Table 1
Dates of antibiotics and surgery

The patient was also started on antihypertensive medications to maintain the recommended systolic blood pressure of <120 mm Hg: amlodipine followed by an ACE inhibitor and bisoprolol.

Initially, the patient was considered unsuitable for surgical intervention due to her frailty. A repeat CT scan after 6 weeks of appropriate intravenous antibiotic therapy demonstrated that the aneurysm had dramatically increased in size to 5×5.5 cm. In addition, it was causing dysphagia and hoarseness of voice due to local compression of the oesophagus and recurrent laryngeal nerve, respectively, as shown in figure 5. The patient was still deemed unfit for full aortic arch graft replacement. Therefore, a covered endoluminal stent was inserted into the aortic arch radiologically (as shown in figure 6) to allow blood flow without further expansion of the aneurysm.

Figure 5
Follow-up CT scan at 6 weeks showing expansion of aneurysm (black arrows).
Figure 6
Fluoroscopic image showing endoluminal stent insertion and successful exclusion of contrast from the aneurysm.

As a consequence of the stent occlusion of the left common carotid and left subclavian arteries, the patient also required a pre-emptive carotid–carotid bypass graft to maintain blood flow to the left side of the circle of Willis. She recovered well from surgery but developed left subclavian vein thrombosis and was started on warfarin to treat this. She was discharged with regular follow-up, including 3–6 monthly surveillance CT scans.

Outcome and follow-up

The case was discussed in the hepatobiliary and colorectal multidisciplinary team; it was thought that the patient would not survive colectomy and concern was expressed that the aneurysm was a greater threat. Initially, the patient was not keen to consider potentially curative colorectal surgery, however, after 12 months of the patient being stable post-thoracic surgery, a decision was made to perform two-stage curative surgery, in part due to concern that the caecal tumour could become obstructive. Therefore, 18 months after her initial presentation, the patient underwent laparoscopic right hemi-colectomy (T4, N0, Dukes B adenocarcinoma) and 4 months later she had a resection of two segments (three and five) of the liver. She did not have adjuvant chemotherapy prior to surgical intervention. She had an excellent postoperative recovery from both surgical interventions despite some delays.

Her subsequent follow-up CT scans did not show any evidence of recurrence of her malignancy, and her aortic stent remains patent with no progression of the aneurysm. She is currently on a colonoscopy surveillance programme and managing well at home with her husband.

Discussion

Our patient's clinical features were initially thought to be due to pulmonary embolism.

In retrospect, the inter-scapular nature of her pain was consistent with an aortic origin. Subsequent investigation showed an infra-arch aortic aneurysm due to aortitis caused by C. septicum. Positive findings included raised inflammatory markers, positive blood cultures for C. septicum bacilli and an aortic arch aneurysm on radiological imaging. Because of its strong association with occult colonic malignancy, our patient was further evaluated with CT of the abdomen followed by colonoscopy and biopsy, which revealed adenocarcinoma of the caecum with liver metastasis.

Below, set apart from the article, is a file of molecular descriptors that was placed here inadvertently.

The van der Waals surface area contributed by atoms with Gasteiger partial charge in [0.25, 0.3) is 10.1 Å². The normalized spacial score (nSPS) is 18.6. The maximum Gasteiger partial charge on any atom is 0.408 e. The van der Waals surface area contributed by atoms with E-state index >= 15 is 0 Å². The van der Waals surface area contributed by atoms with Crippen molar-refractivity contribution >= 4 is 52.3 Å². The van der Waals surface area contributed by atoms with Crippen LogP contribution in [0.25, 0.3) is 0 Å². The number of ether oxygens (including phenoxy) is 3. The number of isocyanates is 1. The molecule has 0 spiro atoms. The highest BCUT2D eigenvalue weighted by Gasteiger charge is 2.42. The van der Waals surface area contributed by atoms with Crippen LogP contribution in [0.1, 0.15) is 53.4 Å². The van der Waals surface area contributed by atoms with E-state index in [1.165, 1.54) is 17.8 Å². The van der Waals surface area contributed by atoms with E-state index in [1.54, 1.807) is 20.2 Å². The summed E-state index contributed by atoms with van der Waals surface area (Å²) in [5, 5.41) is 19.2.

C. septicum is a Gram-positive, spore-forming anaerobic bacillus. It was originally thought to be a normal inhabitant of the gut flora, but stool studies of healthy adults do not support this.2 C. septicum is known to proliferate in conditions of low pH, low oxygen and high lactate or areas of poor vascular supply. Malmgren and Flanigan3 described this in their experiments on tumour bearing mice, which showed clostridial spores required necrotic tissue to germinate. This may explain the proliferation of clostrial spores in our patient, who had extensive necrosis in her caecal tumour, histologically. Thiele et al,4 showed that clostridial organisms would proliferate in non-tumour necrotic tissue, such as that seen in mucosal ischaemia, which can occur in patients with ischaemic bowel. In addition, mucosal ulceration within the tumour likely allows C. septicum to disseminate.5 There is also an association with haematological malignancy. The mechanism of spread may be due to the gastrointestinal manifestation of the disease or its treatment, leading to disruption of bowel mucosal integrity due to colitis, which would then serve as a portal of entry to infection, causing bacteraemia and foci of infection at distant sites.6

The organism has the ability to metastasise and invade tissues facilitated by its flagella and the production of toxins including haemolysin α toxin, DNase β toxin, hyaluronidase γ toxin and the thioactivated/septocolysin δ toxin.7 8 α Toxin is considered responsible for the virulence of clostridial infections causing intravascular haemolysis and tissue necrosis.9

Although C. septicum comprises only 1.3% of all clostridial infections, its detection is of great clinical significance because of its association with underlying occult malignancy, which may be haematological as well as colonic. Alpern and Dowell10 reported that over 85% of patients with this particular Clostridium infection had an underlying malignancy. In 1989, Kornbluth et al1 reviewed 162 patients with C. septicum infection, of whom 81% had associated malignancy.

Clinical manifestations

Patients with C. septicum infection usually present in their seventh and eighth decade of life. C. septicum can affect any part of the aorta, from aortic root to the iliac arteries, including the aorta's branches. The clinical spectrum of signs and symptoms depends on the location of infection, its severity and its complications (aortitis, aneurysm, dissection and rupture). This includes pain, fever, nausea, vomiting, a pulsatile mass, a new murmur, or septic or hypovolaemic shock. CT may show soft tissue prominence and increased contrast enhancement, and a periaortic fluid collection or intramural gas, which is a characteristic feature of clostridial infection and other gas forming organisms.